Our visit ended with a stop at “The Fraternity”, a group we know well who camps under a bridge near our office. The boys and other volunteers met several of our friends and were welcomed with open arms. They talked sports. They asked what activities they were into. They joked around. Byron, one of our friends at this stop, gave my son $5 to get himself a snack on the way home later. My son tried to respectfully refuse it until I told him it was ok, and he could accept it. As we started our walk back, I took the opportunity to explain my reasoning to him. I explained that Byron often gives small gifts, snacks, or treats to the volunteers that visit him. Particularly the ones we bring, or the ones he has built a relationship with. Him giving my son that $5 bill was quite the honor. It was Byron’s way of saying thank you for visiting him. It was his way of giving back, and my son accepting it was important because its value was so much more than $5. It was a way to honor and show respect for the relationship we had built with Byron. It was an acknowledgement that our friendship went both ways. It was also a lesson in unexpected generosity and kindness that I am grateful to Byron for helping to instill in my son.
We and the other volunteers finished up our route and briefly debriefed about the experience. The kids I had brought were not the only teens that day; a 16-year-old girl was also volunteering with her dad. All said similar things about being surprised that the people they encountered were so friendly and willing to talk and share.
We went to lunch after our time volunteering and gratefully used Byron’s $5 towards the cost of our burgers and fries. We talked through some of the things we’d seen and experienced. It’s been several weeks now, and we are still reflecting on the experience. As a parent, I see so much value in this type of volunteering with your preteen or teen. They are at a pivotal age in which they can truly give as much as they take from this experience. For the people they meet on the streets, having someone listen to them and acknowledge their value and existence as people can be incredibly validating. For many however, they have been made to feel less than for so long that being met with even the most well-intentioned group of adult volunteers can feel overwhelming. Often, the people who approach them on the streets may have a very specific purpose. This is usually meant to be helpful, but nonetheless it almost always comes from a place of authority. Teens, just because they are not adults, can instantly put some of that unease to rest. They allow our friends on the street to step into the role of the expert more naturally than in a conversation between adults. They allow our friends to let their guards down some. It feels good to be cared about and seen by the next generation. It feels good to feel that when you speak you are heard by someone who will outlive you and hopefully carry some of your words with them.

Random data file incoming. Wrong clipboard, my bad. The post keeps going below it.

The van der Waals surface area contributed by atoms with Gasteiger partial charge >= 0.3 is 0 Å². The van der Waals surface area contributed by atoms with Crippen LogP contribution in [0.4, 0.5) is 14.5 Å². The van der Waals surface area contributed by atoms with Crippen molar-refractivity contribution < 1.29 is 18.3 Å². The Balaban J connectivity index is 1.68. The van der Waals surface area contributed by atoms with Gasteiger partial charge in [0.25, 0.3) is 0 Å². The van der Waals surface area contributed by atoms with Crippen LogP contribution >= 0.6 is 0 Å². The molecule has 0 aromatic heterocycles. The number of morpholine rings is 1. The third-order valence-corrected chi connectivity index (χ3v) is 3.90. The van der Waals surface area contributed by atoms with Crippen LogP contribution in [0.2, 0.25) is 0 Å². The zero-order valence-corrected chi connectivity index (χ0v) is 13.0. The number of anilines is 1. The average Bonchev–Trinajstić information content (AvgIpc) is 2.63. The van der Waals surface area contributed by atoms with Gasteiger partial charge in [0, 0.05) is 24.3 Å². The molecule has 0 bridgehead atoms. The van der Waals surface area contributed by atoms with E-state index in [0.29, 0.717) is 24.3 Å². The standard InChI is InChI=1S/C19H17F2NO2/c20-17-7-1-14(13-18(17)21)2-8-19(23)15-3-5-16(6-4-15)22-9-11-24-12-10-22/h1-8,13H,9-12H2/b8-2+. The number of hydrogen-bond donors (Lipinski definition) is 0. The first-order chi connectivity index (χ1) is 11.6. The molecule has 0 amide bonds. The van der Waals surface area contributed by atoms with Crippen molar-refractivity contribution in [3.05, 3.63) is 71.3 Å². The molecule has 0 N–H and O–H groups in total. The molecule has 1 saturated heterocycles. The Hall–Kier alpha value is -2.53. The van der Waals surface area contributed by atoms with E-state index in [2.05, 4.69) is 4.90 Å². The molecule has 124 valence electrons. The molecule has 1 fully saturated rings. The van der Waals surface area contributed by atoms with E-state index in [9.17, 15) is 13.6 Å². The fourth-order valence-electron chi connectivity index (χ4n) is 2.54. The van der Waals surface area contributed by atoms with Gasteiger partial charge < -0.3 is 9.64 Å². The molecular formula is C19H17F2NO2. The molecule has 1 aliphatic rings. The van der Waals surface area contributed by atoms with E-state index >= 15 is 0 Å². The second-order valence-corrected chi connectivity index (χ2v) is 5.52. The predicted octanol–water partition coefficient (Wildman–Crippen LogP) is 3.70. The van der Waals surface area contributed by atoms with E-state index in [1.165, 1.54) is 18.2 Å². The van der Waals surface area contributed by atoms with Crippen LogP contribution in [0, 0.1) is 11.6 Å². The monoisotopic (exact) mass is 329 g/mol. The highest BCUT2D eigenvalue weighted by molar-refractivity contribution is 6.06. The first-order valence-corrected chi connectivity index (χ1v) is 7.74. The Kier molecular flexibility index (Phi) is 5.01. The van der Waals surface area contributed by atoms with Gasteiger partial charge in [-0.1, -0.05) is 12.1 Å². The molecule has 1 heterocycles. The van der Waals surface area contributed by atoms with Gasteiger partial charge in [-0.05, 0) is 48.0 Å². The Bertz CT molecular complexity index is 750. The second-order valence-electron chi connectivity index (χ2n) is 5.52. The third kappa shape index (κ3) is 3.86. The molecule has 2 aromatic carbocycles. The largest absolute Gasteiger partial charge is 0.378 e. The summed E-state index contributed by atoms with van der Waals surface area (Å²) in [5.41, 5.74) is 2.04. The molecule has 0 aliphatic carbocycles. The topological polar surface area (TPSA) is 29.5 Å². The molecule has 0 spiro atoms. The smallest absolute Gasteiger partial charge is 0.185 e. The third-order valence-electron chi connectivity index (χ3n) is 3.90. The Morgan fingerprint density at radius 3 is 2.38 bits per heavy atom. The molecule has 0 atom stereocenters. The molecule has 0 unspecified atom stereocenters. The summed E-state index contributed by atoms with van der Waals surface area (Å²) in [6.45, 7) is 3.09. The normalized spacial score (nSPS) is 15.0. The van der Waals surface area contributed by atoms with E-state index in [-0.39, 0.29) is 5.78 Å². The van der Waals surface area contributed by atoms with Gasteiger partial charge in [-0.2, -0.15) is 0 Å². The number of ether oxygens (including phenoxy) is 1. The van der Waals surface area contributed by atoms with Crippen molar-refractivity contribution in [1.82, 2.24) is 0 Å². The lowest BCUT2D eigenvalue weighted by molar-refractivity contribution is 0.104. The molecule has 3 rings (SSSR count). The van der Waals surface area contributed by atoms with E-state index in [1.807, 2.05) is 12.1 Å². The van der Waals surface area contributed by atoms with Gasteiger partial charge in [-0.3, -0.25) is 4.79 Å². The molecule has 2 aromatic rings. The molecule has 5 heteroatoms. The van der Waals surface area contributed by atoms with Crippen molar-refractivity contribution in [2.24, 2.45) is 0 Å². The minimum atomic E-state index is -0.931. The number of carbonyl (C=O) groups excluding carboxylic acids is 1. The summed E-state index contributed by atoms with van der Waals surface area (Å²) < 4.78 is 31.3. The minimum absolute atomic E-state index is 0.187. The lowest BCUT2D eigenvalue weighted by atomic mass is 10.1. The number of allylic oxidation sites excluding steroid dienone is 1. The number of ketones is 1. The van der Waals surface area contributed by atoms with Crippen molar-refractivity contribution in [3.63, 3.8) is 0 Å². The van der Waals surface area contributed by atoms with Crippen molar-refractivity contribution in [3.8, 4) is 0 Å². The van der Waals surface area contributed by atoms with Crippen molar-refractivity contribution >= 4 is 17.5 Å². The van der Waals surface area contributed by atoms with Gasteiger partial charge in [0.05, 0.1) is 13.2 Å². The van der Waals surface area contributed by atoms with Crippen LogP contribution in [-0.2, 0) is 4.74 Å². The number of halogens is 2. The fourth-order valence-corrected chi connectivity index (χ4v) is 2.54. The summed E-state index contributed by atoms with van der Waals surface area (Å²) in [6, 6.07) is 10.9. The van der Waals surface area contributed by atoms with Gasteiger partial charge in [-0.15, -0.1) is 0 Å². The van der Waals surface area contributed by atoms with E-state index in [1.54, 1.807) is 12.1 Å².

Unlike many immersive volunteer experiences, our goal with Streets Time is not that volunteers, teens especially, come away from it feeling that they have seen how “others” live and are now particularly grateful for the things they have in their lives. While yes, this is a normal feeling, it is not the end goal. The main takeaway we hope everyone walks away with is not how good/bad anyone else has it. It’s certainly not meant to serve as a lesson in gratitude for the spoiled adolescent. It is in fact the opposite. We hope that they walk away with a sense of connection to the people on the street. We hope they know someone’s name when they drive away and remember it when they tell a friend about them later. We hope that when they reflect on the experience, they ultimately feel more connected to those living on the streets. We hope that they see less of a contrast between what they each have and don’t have and more of a connection between who they each are – human beings. We believe that this is in fact the best lesson that volunteering can offer to kids at this age, to most of us at any age.
My boys have already been back and participated in some other volunteer experiences with The Human Impact. It’s been an overall positive and fun undertaking to introduce them to the work and people I love so much. However, that is not to say that it isn’t challenging, and it doesn’t come without it’s hard and uncomfortable parts. Look out for more info soon on the practical side of volunteering with preteens and teens…from what shoes to wear, to how to answer some of those tricky questions that can (and will) come up.